AT&T Agrees to Net Neutrality Conditions

Harold Feld (and then the MSM) notes that AT&T has agreed to a series of new conditions in order to obtain approval for its proposed merger with BellSouth. Of greatest interest is the fact that the conditions include some very explicit net neutrality conditions:

AT&T/BellSouth also commits that it will maintain a neutral network and neutral routing in its wireline broadband Internet access service. This commitment shall be satisfied by AT&T/BellSouth's agreement not to provide or to sell to Internet content, application, or service providers, including those affiliated with AT&T/BellSouth, any service that privileges, degrates or prioritizes any packet transmitted over AT&T/BellSouth's wirelines broadband Internet access service based on its source, ownership or destination.

The commitment is good for two years from the effective date of the AT&T/BellSouth merger or the effective date of any net neutrality legislation that addresses the same issues.  Seeing this put into place is reminiscent of the Sony rootkit case, where Sony agreed to many of the conditions on its use of DRM that advocates believe should be enshrined in law.  From a Canadian perspective, the question is simple – notwithstanding the absence of a regulatory sword, will the major telcos and cable co's pledge to adopt the same conditions?

Update: Far more analysis on the commitment with praise from Wu and Isenberg, and criticism/concern from Crawford, Werbach, and Burstein.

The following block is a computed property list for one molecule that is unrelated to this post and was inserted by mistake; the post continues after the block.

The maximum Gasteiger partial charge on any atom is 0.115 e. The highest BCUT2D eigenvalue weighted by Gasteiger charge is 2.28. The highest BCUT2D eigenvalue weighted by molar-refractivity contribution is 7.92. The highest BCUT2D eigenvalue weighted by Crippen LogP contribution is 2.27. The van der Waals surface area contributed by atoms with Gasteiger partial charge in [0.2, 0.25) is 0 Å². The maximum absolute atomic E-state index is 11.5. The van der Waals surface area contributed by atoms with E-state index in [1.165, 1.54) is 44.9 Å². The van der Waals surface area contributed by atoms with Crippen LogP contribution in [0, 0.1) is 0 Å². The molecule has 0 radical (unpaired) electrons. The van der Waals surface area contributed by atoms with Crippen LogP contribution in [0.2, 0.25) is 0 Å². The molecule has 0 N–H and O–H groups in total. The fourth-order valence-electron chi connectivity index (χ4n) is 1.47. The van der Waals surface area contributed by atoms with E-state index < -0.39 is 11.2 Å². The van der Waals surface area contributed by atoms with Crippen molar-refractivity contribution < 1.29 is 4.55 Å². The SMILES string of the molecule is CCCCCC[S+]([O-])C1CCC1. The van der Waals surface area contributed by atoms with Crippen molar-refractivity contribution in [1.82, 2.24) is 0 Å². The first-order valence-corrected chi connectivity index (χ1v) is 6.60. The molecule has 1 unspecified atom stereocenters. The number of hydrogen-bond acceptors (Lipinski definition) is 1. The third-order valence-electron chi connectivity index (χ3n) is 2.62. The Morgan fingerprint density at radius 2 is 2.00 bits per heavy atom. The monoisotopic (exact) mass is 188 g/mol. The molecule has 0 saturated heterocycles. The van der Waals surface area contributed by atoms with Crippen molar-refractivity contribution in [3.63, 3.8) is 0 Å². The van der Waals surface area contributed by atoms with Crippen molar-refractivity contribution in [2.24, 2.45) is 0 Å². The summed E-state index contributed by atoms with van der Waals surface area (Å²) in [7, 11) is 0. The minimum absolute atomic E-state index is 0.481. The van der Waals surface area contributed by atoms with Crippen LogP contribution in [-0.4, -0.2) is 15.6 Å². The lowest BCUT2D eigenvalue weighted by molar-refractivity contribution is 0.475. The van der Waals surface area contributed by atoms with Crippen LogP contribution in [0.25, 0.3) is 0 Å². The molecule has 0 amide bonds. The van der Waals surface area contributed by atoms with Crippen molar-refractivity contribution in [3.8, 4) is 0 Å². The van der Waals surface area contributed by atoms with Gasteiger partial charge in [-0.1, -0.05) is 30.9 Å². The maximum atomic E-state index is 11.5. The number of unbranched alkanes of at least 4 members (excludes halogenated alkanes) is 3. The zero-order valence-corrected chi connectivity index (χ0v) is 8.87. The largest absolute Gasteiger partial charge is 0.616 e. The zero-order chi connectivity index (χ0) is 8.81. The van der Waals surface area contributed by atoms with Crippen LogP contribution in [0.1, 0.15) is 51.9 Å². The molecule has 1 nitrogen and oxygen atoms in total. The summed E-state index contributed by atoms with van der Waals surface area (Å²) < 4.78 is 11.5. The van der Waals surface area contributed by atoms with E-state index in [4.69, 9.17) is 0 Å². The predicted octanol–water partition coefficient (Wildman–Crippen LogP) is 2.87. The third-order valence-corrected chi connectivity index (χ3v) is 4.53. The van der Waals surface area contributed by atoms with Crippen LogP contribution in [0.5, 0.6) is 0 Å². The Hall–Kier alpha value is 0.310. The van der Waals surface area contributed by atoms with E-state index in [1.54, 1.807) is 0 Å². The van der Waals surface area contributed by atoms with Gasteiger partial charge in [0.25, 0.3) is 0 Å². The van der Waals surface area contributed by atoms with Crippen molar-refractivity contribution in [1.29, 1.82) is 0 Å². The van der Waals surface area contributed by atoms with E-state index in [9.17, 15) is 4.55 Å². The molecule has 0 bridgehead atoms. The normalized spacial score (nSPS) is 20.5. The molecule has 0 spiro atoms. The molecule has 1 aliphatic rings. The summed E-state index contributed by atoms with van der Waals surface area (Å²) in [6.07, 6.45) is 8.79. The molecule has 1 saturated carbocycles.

1. Techdirt notes that they may have done so with their fingers crossed:

    [ link ]

  2. Mark Goldberg says:

    Keeping options open
    There are a bunch of exclusions that AT&T has carved out, including the ability to discriminate on entire classes of service and its own IPTV service. I have a discussion of these at [ link ]

  3. Baby Steps
    In Canada we already have, but don’t enforce Net Neutrality.

    Section 36 of the act states that you must not influence the purpose of communications carried.

    That AT&T has decided to play nice in order to ‘get something’, is just selling short. Two years down the road, you’ve got less choice, and still don’t have a neutral net.

    This isn’t an issue that can be solved by the ISP’s promising to play nice so they can consolidate even more — unless they promise to play nice forever.

    Section 36 is being violated in Canada.

    We have Telus blocking third party SMTP services on it’s networks, forcing Telus subscribers to use their mail service and eliminating any opportunity for premium SMTP services. This would seem to violate Section 36.

    Next you’ve got Shaw, creating queue-jumping services, that in so doing, artificially delay other packets. They’re trying to sell it as something extra, when in reality, bandwidth is a starvation economy, and those who pay for higher tiers, do so at the direct expense of those who don’t. Artifical delay in this manner would seem to violate Section 36.

    What we really need is a CRTC that is not a group of telecom gladhanders and fewer dirty MPs like Bev Oda. The framework is there, all we need is a few good representatives to stand up for the consumer.

    We need to enforce Section 36, and pass more laws that clarify the explicit meaning of this fundamental principle.

    Until then, we really need to stop the consolidation, as the sole reason net neutrality is such a problem, is that there is insufficient choice in the market place.

  4. From “You ain’t usin’ ma pipes for free!” to “Look at all these ways we’re cooperating!”?

    Yeah, right. This is a token effort at best.